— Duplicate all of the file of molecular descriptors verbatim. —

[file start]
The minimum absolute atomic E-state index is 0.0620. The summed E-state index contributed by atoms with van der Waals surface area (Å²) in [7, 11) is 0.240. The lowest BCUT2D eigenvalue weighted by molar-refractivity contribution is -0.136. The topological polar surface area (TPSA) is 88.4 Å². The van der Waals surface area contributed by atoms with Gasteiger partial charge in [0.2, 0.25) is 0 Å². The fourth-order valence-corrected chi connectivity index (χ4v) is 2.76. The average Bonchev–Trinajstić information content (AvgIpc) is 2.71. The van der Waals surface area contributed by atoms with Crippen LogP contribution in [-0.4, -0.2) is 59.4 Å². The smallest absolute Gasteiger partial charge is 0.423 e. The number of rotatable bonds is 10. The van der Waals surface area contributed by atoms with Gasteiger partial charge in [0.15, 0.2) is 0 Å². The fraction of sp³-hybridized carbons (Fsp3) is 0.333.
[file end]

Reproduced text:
The minimum absolute atomic E-state index is 0.0620. The summed E-state index contributed by atoms with van der Waals surface area (Å²) in [7, 11) is 0.240. The lowest BCUT2D eigenvalue weighted by molar-refractivity contribution is -0.136. The topological polar surface area (TPSA) is 88.4 Å². The van der Waals surface area contributed by atoms with Gasteiger partial charge in [0.2, 0.25) is 0 Å². The fourth-order valence-corrected chi connectivity index (χ4v) is 2.76. The average Bonchev–Trinajstić information content (AvgIpc) is 2.71. The van der Waals surface area contributed by atoms with Crippen LogP contribution in [-0.4, -0.2) is 59.4 Å². The smallest absolute Gasteiger partial charge is 0.423 e. The number of rotatable bonds is 10. The van der Waals surface area contributed by atoms with Gasteiger partial charge in [0.15, 0.2) is 0 Å². The fraction of sp³-hybridized carbons (Fsp3) is 0.333.